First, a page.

Other syndromes include eosinophilic gastroenteritis and eosinophilic proctocolitis. Eosinophilic gastroenteritis is not clearly defined; it was previously classified into mucosal, mural, and serosal types. The latter is accompanied by protein loss. These forms of disease show a positive response to amino acid–based formula, however persistence of disease has been demonstrated 2.5 to 5.5 years after initiation (18). Eosinophilic proctocolitis is characterised by rectal bleeding (approximately 20% of cases caused by CMA) (19,20), diarrhoea, and colic and occurs in infants 0 to 24 months old. Eosinophilic proctocolitis can occur in infants who are exclusively breast-fed (19).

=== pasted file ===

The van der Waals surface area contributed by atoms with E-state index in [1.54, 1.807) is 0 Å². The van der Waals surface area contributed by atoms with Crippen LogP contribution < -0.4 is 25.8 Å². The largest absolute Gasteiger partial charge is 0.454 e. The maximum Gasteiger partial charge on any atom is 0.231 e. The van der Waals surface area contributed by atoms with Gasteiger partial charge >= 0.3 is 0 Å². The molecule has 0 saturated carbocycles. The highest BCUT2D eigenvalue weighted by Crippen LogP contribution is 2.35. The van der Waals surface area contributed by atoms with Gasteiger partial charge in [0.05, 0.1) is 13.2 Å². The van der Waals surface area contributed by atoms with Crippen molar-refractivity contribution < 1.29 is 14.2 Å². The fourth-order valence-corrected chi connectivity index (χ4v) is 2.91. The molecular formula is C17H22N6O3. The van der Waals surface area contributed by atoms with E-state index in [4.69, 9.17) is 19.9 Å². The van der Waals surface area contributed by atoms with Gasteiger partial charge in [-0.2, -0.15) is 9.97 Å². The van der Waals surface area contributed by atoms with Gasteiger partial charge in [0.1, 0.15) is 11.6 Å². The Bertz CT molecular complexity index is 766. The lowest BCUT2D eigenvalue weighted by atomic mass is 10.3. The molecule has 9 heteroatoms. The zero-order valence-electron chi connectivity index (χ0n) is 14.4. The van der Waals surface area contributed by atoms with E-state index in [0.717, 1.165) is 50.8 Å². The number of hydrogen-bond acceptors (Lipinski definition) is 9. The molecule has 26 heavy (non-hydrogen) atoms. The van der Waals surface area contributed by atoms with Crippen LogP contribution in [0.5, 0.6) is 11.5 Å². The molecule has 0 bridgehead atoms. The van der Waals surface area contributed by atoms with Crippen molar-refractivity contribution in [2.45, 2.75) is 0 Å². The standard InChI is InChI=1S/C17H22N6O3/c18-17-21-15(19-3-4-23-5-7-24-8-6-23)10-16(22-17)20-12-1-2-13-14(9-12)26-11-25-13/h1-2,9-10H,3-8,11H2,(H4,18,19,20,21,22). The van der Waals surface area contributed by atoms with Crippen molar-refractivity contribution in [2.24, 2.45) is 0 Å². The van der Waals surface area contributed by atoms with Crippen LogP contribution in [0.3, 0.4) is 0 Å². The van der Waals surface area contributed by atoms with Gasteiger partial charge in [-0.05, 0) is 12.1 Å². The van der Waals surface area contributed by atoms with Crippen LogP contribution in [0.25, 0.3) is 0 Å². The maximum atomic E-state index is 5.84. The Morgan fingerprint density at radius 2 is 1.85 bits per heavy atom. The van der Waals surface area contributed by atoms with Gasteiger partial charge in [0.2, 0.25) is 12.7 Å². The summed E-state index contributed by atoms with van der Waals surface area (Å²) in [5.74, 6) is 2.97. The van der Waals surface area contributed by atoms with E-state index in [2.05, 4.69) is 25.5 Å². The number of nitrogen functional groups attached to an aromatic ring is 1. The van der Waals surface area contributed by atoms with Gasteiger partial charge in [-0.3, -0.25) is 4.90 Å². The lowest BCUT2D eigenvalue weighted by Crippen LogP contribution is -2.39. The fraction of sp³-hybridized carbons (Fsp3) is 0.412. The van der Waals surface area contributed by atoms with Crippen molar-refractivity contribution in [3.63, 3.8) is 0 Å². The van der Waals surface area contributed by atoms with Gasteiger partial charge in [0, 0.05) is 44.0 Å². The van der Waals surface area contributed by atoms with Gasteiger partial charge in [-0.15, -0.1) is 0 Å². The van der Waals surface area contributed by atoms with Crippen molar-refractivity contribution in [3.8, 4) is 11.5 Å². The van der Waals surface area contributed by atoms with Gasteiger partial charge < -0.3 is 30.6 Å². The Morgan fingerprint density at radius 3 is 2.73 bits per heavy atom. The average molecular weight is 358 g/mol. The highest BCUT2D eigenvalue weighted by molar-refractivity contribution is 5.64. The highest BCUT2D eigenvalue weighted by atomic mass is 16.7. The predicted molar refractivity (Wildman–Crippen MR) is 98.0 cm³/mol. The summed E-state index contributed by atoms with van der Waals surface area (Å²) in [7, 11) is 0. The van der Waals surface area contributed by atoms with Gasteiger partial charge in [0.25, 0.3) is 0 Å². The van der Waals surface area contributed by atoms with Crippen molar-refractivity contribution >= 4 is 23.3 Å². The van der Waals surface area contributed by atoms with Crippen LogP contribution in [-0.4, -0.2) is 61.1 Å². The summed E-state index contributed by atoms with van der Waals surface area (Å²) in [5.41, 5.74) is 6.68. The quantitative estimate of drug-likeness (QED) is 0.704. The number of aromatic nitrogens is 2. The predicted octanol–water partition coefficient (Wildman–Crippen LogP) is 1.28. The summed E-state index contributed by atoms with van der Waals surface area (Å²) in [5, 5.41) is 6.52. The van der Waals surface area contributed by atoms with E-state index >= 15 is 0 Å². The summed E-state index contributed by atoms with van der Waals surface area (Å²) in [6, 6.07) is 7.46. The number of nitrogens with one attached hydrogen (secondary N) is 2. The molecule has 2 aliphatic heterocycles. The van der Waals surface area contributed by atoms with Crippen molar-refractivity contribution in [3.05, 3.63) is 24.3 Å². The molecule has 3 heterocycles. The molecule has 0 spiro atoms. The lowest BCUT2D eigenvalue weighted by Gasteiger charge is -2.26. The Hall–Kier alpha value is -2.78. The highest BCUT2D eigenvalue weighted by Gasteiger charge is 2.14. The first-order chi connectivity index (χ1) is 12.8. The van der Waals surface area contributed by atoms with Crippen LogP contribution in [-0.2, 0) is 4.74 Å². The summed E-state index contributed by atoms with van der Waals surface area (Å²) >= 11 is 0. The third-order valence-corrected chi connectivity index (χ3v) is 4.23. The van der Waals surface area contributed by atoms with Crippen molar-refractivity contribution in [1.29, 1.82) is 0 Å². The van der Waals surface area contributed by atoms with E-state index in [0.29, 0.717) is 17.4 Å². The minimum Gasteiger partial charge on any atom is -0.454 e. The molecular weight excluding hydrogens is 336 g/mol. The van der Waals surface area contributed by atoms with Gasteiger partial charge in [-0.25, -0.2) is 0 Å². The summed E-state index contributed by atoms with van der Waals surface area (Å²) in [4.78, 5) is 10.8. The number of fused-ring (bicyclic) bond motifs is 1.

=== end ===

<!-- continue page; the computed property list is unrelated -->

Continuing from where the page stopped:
It is important to diagnose a food allergy given that only one third of patients who themselves or their parents believe that symptoms are caused by food allergy actually have that suspicion confirmed (3). Foods other than those suspected may be responsible for the symptoms. Adherence to a diet without proper guidance may have a negative effect on growth and development (16,21,22).
The diagnostic strategy in infants who are suspected of having food allergy should involve a 2- to 4-week elimination diet, followed by either an open challenge or a DBPCFC to confirm or exclude a food allergy. Based on previous experience (2), DBPCFC should be conducted in adults and in children 3 years old and older.
Differential diagnosis is important; infants can present with upper GI symptoms (eg, infection, colic, GERD, pyloric stenosis) or lower GI symptoms (eg, infection, constipation), which may or may not be related to food allergy. Children may present with infection, lactose intolerance, toddler's diarrhoea, constipation, malabsorption, and inflammatory bowel disease.